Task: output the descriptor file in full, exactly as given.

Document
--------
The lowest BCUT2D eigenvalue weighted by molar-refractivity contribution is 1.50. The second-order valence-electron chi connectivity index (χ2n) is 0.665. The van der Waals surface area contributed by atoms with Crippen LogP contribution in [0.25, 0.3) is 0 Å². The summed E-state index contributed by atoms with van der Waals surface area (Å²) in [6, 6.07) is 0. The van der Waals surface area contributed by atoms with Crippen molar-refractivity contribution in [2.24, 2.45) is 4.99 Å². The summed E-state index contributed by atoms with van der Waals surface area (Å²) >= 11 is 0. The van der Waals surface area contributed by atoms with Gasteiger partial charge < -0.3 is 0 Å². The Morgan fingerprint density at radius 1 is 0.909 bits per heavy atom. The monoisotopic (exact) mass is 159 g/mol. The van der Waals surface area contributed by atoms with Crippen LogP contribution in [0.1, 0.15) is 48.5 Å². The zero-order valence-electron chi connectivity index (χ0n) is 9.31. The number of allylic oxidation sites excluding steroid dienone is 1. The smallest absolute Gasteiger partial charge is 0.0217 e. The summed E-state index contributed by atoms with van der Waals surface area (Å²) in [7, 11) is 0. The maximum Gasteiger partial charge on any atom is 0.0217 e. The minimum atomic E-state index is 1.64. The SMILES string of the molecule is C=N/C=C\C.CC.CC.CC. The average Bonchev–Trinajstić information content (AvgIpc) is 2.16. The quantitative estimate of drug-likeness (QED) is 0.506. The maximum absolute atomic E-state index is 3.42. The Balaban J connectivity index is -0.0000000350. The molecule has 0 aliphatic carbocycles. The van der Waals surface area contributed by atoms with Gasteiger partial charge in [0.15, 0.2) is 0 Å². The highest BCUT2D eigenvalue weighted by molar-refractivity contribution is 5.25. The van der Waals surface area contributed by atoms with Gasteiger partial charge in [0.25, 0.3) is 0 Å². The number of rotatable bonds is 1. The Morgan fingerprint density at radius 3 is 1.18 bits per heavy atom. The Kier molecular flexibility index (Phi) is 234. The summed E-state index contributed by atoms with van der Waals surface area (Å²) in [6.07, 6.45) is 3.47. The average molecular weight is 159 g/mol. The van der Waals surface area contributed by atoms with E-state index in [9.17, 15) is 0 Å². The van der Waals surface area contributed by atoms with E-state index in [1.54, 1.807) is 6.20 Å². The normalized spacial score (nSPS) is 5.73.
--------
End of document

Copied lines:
The lowest BCUT2D eigenvalue weighted by molar-refractivity contribution is 1.50. The second-order valence-electron chi connectivity index (χ2n) is 0.665. The van der Waals surface area contributed by atoms with Crippen LogP contribution in [0.25, 0.3) is 0 Å². The summed E-state index contributed by atoms with van der Waals surface area (Å²) in [6, 6.07) is 0. The van der Waals surface area contributed by atoms with Crippen molar-refractivity contribution in [2.24, 2.45) is 4.99 Å². The summed E-state index contributed by atoms with van der Waals surface area (Å²) >= 11 is 0. The van der Waals surface area contributed by atoms with Gasteiger partial charge < -0.3 is 0 Å². The Morgan fingerprint density at radius 1 is 0.909 bits per heavy atom. The monoisotopic (exact) mass is 159 g/mol. The van der Waals surface area contributed by atoms with Crippen LogP contribution in [0.1, 0.15) is 48.5 Å². The zero-order valence-electron chi connectivity index (χ0n) is 9.31. The number of allylic oxidation sites excluding steroid dienone is 1. The smallest absolute Gasteiger partial charge is 0.0217 e. The summed E-state index contributed by atoms with van der Waals surface area (Å²) in [7, 11) is 0. The maximum Gasteiger partial charge on any atom is 0.0217 e. The minimum atomic E-state index is 1.64. The SMILES string of the molecule is C=N/C=C\C.CC.CC.CC. The average Bonchev–Trinajstić information content (AvgIpc) is 2.16. The quantitative estimate of drug-likeness (QED) is 0.506. The maximum absolute atomic E-state index is 3.42. The Balaban J connectivity index is -0.0000000350. The molecule has 0 aliphatic carbocycles. The van der Waals surface area contributed by atoms with Gasteiger partial charge in [0.15, 0.2) is 0 Å². The highest BCUT2D eigenvalue weighted by molar-refractivity contribution is 5.25. The van der Waals surface area contributed by atoms with Gasteiger partial charge in [0.25, 0.3) is 0 Å². The number of rotatable bonds is 1. The Morgan fingerprint density at radius 3 is 1.18 bits per heavy atom. The Kier molecular flexibility index (Phi) is 234. The summed E-state index contributed by atoms with van der Waals surface area (Å²) in [6.07, 6.45) is 3.47. The average molecular weight is 159 g/mol. The van der Waals surface area contributed by atoms with E-state index in [9.17, 15) is 0 Å². The van der Waals surface area contributed by atoms with E-state index in [1.54, 1.807) is 6.20 Å². The normalized spacial score (nSPS) is 5.73.